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Data: KFF; Chart: Axios Visuals

Strikingly large shares of Black Americans say they would be reluctant to get a coronavirus vaccine — even if it was free and had been deemed safe by scientists, according to a new nationwide survey from KFF and The Undefeated.

Why it matters: The findings reflect well-founded distrust of government and health care institutions, and they underscore the need for credible outreach efforts when a vaccine is distributed. Otherwise, distribution could fail to effectively reach the Black community, which has been disproportionately affected by coronavirus.

By the numbers: Just 17% of Black American adults say they definitely will get a Covid-19 vaccine if it were determined to be safe by scientists and it was free; 49% said they would not get it.

  • Large shares are skeptical even among people at the highest risk. Just 20% of Black people with a serious health condition say they definitely would get a safe, free vaccine, as did 24% of those who have a health care worker in the home and 25% of Black seniors.
  • Just 9% of Black adults feel very confident that a vaccine will have been properly tested or will be distributed fairly.

Between the lines: Vaccine hesitancy in the Black community is rooted in experiences with discrimination and systemic racism.

  • The share of Black people who say racial discrimination in health care is commonplace has increased from 56% in 1999 to 70% now.

What’s next: Vaccine distribution will likely begin with health care workers, providing real-world evidence of safety.

  • Political leaders and public health officials who have credibility in communities of color could also help reduce vaccine hesitancy.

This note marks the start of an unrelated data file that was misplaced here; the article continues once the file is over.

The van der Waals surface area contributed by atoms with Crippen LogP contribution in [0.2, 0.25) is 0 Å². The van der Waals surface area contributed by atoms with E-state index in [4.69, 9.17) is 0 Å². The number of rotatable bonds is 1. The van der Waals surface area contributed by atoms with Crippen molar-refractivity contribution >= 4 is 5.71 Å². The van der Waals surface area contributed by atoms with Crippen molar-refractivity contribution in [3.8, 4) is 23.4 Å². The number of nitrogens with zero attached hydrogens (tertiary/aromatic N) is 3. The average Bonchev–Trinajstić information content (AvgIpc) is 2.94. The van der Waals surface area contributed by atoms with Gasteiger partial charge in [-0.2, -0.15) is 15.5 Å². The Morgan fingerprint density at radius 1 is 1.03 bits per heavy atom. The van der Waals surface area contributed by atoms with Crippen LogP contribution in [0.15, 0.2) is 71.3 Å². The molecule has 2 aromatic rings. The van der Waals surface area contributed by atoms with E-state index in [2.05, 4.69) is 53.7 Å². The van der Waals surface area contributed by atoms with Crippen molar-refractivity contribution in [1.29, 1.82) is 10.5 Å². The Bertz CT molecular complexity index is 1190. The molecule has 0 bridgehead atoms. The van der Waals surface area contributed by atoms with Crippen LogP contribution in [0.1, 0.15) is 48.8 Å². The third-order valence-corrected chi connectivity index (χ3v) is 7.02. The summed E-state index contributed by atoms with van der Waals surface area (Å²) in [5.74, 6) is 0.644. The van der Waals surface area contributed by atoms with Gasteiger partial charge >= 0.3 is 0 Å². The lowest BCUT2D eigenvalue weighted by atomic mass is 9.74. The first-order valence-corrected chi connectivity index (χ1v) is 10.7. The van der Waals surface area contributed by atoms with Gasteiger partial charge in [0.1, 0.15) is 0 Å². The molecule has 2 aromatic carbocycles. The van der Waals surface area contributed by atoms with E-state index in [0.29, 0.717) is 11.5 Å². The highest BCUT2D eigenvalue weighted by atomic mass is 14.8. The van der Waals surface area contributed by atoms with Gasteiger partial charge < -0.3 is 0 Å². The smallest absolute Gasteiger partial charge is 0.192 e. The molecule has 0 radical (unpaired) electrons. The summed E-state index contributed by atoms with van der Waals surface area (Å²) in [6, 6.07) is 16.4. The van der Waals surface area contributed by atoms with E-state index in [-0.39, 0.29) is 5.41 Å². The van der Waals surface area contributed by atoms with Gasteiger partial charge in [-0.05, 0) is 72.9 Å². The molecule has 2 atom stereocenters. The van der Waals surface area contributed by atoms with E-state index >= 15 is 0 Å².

The bottom line: A vaccine distribution effort that is not coupled with a credible outreach effort in communities of color is likely to fall far short of reaching many of the people who are most at risk.

Go deeper: Axios-Ipsos poll: The racial gap on coronavirus vaccine

Go deeper

Updated 9 hours ago - Politics & Policy

Coronavirus dashboard

Illustration: Sarah Grillo/Axios

  1. Health: The good and bad news about antibody therapies — Fauci: Hotspots have materialized across "the entire country."
  2. World: Belgium imposes lockdown, citing "health emergency" due to influx of cases.
  3. Economy: Conference Board predicts economy won’t fully recover until late 2021.
  4. Education: Surge threatens to shut classrooms down again.
  5. Technology: The pandemic isn't slowing tech.
  6. Travel: CDC replaces COVID-19 cruise ban with less restrictive "conditional sailing order."
  7. Sports: High school football's pandemic struggles.
  8. 🎧Podcast: The vaccine race turns toward nationalism.
16 hours ago - Health

CDC replaces COVID-19 cruise ban with less restrictive "conditional sailing order"

The Pacific Princess cruise ship is shown docked at the Port of Los Angeles. Photo: Mario Tama/Getty Images

The Centers for Disease Control and Prevention announced Friday it's replacing its "no-sail" order on U.S. cruises with a less restrictive "Conditional Sailing Order," setting the stage for the phased resumption of passenger cruise line travel.

Why it matters: Cruise ships were the sites of some of the most severe coronavirus outbreaks early in the pandemic, before the industry shut down in March.

11 hours ago - Health

Fauci: COVID-19 hotspots have materialized across "the entire country"

Anthony Fauci. Photo: Graeme Jennings/AFP via Getty Images

The United States is "seeing hotspots literally throughout the entire country," with a countrywide average of 70,000 COVID-19 cases per day, NIAID director Anthony Fauci told the Silicon Valley Leadership Group's annual forum Friday.

Driving the news: The U.S. hit another grim milestone on Friday, with the total number of confirmed coronavirus cases surpassing 9 million as new infections surge across the country, per data from Johns Hopkins University.